World Tour: Prisoner swap in Ukraine and fires in Australia

MARY REICHARD, HOST: Coming up next on The World and Everything in It: World Tour with Africa reporter Onize Ohikere.

ONIZE OHIKERE, REPORTER: Protest leaders released in Nicaragua—We start today in Central America.

The Nicaraguan government freed 91 protesters on Monday in what it called a goodwill gesture.

AUDIO: [Nicaraguan protesters]

While they celebrated their freedom, many of the activists said they would continue their fight to have President Daniel Ortega removed from office.

The largely student-led protests started in April 2018 over a social security overhaul. But they spread to include demands for Ortega to step down. The government suppressed the protests with violence, and more than 300 people died. Three months later, Ortega’s government passed a controversial anti-terrorism law that allows his regime to arrest democracy protesters as terrorists.

Critics accuse Ortega of running a repressive dictatorship. He has held power since 2007, and his current term in office runs through 2021.

Ukrainian prisoner swap—Next we got to Ukraine.

President Volodymyr Zelensky welcomed home 76 people freed by Russian-backed separatists in a prisoner swap on Sunday.

AUDIO: [Zelensky]

The swap included 200 prisoners in all. Ukraine freed detained separatists and got soldiers, civilians, and journalists in return.

Zelensky and Russian President Vladimir Putin negotiated the exchange in December. It’s part of a wider peace plan to end fighting in the eastern Donetsk region.

International leaders hailed the progress toward ending the conflict. But Zelensky faces criticism at home for including five riot policemen in the exchange. They are accused of killing 100 protesters shot during the 2014 uprising that forced the pro-Russian government from power.

Chinese scientist sentenced to prison—Next to China.

The scientist who claimed to be the first to genetically modify human embryos will spend the next three years in jail.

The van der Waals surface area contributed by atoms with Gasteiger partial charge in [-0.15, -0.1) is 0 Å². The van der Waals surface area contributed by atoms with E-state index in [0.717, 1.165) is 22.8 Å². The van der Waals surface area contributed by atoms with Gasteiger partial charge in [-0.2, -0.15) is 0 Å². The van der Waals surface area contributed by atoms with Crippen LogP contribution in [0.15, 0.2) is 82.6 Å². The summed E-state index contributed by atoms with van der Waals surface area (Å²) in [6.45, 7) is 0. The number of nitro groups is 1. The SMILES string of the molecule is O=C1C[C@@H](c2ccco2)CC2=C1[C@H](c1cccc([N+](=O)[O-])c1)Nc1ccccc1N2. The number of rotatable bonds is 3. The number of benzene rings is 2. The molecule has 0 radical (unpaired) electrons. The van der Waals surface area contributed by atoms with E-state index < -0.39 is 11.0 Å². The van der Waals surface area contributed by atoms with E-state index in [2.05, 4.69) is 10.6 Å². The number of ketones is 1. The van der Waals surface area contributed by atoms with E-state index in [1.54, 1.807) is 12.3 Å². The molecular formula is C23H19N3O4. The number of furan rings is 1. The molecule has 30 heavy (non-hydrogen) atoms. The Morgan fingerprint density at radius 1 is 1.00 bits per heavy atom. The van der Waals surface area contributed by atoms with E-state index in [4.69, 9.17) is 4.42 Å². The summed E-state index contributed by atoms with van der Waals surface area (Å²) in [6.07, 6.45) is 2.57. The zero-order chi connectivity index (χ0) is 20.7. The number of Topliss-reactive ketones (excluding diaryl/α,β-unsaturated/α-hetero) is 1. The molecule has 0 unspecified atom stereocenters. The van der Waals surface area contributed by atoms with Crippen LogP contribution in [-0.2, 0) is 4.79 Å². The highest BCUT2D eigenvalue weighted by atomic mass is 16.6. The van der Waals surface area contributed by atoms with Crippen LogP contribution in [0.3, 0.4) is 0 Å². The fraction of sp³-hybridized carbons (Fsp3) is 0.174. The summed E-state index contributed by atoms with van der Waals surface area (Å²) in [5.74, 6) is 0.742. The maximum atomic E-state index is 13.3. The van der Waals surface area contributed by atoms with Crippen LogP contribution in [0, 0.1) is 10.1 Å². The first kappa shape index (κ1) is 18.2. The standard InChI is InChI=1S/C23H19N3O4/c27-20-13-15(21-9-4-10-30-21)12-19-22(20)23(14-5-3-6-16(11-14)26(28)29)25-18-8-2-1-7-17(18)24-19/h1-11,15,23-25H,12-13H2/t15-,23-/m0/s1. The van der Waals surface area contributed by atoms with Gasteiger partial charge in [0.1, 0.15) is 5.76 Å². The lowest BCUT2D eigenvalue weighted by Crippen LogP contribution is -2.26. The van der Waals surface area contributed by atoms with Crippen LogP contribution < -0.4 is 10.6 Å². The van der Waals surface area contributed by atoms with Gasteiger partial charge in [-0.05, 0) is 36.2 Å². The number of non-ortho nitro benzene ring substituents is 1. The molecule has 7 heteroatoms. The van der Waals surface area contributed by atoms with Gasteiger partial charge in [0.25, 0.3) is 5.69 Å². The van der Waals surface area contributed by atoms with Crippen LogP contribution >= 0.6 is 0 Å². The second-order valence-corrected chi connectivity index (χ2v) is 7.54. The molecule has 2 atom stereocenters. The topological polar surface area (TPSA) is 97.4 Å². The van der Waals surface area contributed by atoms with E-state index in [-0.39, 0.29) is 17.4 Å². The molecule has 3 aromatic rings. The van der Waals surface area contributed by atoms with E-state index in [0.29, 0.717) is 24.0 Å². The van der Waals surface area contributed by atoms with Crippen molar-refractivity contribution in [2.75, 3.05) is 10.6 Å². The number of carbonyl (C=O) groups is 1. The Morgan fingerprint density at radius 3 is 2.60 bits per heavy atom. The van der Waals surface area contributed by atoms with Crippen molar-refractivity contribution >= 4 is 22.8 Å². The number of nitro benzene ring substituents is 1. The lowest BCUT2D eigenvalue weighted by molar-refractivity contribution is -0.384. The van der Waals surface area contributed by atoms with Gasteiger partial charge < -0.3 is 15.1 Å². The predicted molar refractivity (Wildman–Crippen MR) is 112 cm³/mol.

A Chinese court sentenced He Jiankui for illegal medical practice. He also faces nearly $500,000 dollars in fines.

During a forum last year in Hong Kong, the scientist defended his work.

HE: And also for this specific case, I feel proud, actually. I feel proudest.

But the international scientific community denounced the experiment as dangerous and unnecessary. And the Chinese government opened an investigation amid the outcry.

He Jiankui initially announced the birth of twin girls genetically modified to prevent them from contracting HIV. In reports about his sentence, state-run media confirmed the birth of a third child with altered DNA.

Australia endures worst day in brush fire crisis—And finally, we end today in Australia.

AUDIO: [Australian fires]

Thousands of people spent New Year’s Eve camped out on beaches as brushfires circled popular tourist areas along the south-eastern coast. The fires cut off all escape routes on land, forcing people to consider jumping into the ocean to avoid the flames.

Tuesday was the worst day yet in the country’s month-long brushfire crisis. The blazes were so intense they caused dry lightning storms in some places. Record-breaking heat and strong winds have made Australia’s annual fire season especially bad this year.

That’s this week’s World Tour. For WORLD Radio, I’m Onize Ohikere. reporting from Abuja, Nigeria.

(AP Photo/Mark Schiefelbein) In this Oct. 10, 2018, photo, Chinese scientist He Jiankui speaks during an interview at his laboratory in Shenzhen in southern China’s Guangdong province. 

WORLD Radio transcripts are created on a rush deadline. This text may not be in its final form and may be updated or revised in the future. Accuracy and availability may vary. The authoritative record of WORLD Radio programming is the audio record.

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